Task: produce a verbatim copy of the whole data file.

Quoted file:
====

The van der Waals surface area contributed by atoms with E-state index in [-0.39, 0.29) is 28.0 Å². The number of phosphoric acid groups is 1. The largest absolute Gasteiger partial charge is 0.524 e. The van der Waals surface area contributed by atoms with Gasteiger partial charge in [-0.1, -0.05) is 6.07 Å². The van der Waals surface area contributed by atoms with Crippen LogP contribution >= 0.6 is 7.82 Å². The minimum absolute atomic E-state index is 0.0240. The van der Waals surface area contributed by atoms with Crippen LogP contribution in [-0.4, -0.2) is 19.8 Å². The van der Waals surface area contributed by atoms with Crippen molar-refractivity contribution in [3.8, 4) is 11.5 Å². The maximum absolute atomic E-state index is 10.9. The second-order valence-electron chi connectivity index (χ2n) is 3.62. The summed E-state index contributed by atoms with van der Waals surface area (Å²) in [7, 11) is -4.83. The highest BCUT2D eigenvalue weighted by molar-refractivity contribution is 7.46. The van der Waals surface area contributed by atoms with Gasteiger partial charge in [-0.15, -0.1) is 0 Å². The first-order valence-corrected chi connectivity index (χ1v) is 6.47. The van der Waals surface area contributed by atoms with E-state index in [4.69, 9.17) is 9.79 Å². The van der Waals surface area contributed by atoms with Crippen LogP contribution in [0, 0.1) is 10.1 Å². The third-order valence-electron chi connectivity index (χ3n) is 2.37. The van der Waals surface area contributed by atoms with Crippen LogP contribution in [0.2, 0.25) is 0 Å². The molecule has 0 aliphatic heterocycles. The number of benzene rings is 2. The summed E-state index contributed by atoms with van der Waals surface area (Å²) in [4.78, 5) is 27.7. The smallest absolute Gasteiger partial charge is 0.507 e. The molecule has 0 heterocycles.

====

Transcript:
The van der Waals surface area contributed by atoms with E-state index in [-0.39, 0.29) is 28.0 Å². The number of phosphoric acid groups is 1. The largest absolute Gasteiger partial charge is 0.524 e. The van der Waals surface area contributed by atoms with Gasteiger partial charge in [-0.1, -0.05) is 6.07 Å². The van der Waals surface area contributed by atoms with Crippen LogP contribution >= 0.6 is 7.82 Å². The minimum absolute atomic E-state index is 0.0240. The van der Waals surface area contributed by atoms with Crippen LogP contribution in [-0.4, -0.2) is 19.8 Å². The van der Waals surface area contributed by atoms with Crippen molar-refractivity contribution in [3.8, 4) is 11.5 Å². The maximum absolute atomic E-state index is 10.9. The second-order valence-electron chi connectivity index (χ2n) is 3.62. The summed E-state index contributed by atoms with van der Waals surface area (Å²) in [7, 11) is -4.83. The highest BCUT2D eigenvalue weighted by molar-refractivity contribution is 7.46. The van der Waals surface area contributed by atoms with Gasteiger partial charge in [-0.15, -0.1) is 0 Å². The first-order valence-corrected chi connectivity index (χ1v) is 6.47. The van der Waals surface area contributed by atoms with E-state index in [4.69, 9.17) is 9.79 Å². The van der Waals surface area contributed by atoms with Crippen LogP contribution in [0, 0.1) is 10.1 Å². The third-order valence-electron chi connectivity index (χ3n) is 2.37. The van der Waals surface area contributed by atoms with Crippen LogP contribution in [0.2, 0.25) is 0 Å². The molecule has 0 aliphatic heterocycles. The number of benzene rings is 2. The summed E-state index contributed by atoms with van der Waals surface area (Å²) in [4.78, 5) is 27.7. The smallest absolute Gasteiger partial charge is 0.507 e. The molecule has 0 heterocycles.